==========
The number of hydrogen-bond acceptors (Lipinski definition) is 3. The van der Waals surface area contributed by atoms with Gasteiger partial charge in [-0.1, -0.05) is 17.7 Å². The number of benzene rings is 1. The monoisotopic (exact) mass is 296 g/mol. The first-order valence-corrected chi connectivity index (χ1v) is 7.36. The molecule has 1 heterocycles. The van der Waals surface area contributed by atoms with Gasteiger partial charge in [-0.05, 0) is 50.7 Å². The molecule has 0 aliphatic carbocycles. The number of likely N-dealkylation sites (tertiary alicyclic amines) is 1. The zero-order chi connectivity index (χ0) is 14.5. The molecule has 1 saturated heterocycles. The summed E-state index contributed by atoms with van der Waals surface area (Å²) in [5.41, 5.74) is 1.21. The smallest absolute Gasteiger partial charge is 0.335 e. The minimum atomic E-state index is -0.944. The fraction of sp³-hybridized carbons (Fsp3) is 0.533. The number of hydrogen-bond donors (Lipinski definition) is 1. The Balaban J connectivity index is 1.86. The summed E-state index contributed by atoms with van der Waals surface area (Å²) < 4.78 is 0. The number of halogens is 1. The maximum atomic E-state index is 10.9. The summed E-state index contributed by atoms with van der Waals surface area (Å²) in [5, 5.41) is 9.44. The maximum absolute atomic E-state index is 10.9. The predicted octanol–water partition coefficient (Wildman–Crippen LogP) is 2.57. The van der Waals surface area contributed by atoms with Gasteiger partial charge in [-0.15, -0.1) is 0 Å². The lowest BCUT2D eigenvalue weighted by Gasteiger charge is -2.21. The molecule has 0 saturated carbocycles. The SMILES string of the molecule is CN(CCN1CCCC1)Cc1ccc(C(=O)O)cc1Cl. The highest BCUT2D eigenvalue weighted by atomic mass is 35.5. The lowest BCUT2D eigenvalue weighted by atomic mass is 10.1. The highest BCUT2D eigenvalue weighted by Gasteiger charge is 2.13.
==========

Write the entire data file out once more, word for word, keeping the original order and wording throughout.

The number of hydrogen-bond acceptors (Lipinski definition) is 3. The van der Waals surface area contributed by atoms with Gasteiger partial charge in [-0.1, -0.05) is 17.7 Å². The number of benzene rings is 1. The monoisotopic (exact) mass is 296 g/mol. The first-order valence-corrected chi connectivity index (χ1v) is 7.36. The molecule has 1 heterocycles. The van der Waals surface area contributed by atoms with Gasteiger partial charge in [-0.05, 0) is 50.7 Å². The molecule has 0 aliphatic carbocycles. The number of likely N-dealkylation sites (tertiary alicyclic amines) is 1. The zero-order chi connectivity index (χ0) is 14.5. The molecule has 1 saturated heterocycles. The summed E-state index contributed by atoms with van der Waals surface area (Å²) in [5.41, 5.74) is 1.21. The smallest absolute Gasteiger partial charge is 0.335 e. The minimum atomic E-state index is -0.944. The fraction of sp³-hybridized carbons (Fsp3) is 0.533. The number of hydrogen-bond donors (Lipinski definition) is 1. The Balaban J connectivity index is 1.86. The summed E-state index contributed by atoms with van der Waals surface area (Å²) < 4.78 is 0. The number of halogens is 1. The maximum atomic E-state index is 10.9. The summed E-state index contributed by atoms with van der Waals surface area (Å²) in [5, 5.41) is 9.44. The maximum absolute atomic E-state index is 10.9. The predicted octanol–water partition coefficient (Wildman–Crippen LogP) is 2.57. The van der Waals surface area contributed by atoms with Gasteiger partial charge in [-0.15, -0.1) is 0 Å². The lowest BCUT2D eigenvalue weighted by Gasteiger charge is -2.21. The molecule has 0 saturated carbocycles. The SMILES string of the molecule is CN(CCN1CCCC1)Cc1ccc(C(=O)O)cc1Cl. The highest BCUT2D eigenvalue weighted by atomic mass is 35.5. The lowest BCUT2D eigenvalue weighted by atomic mass is 10.1. The highest BCUT2D eigenvalue weighted by Gasteiger charge is 2.13.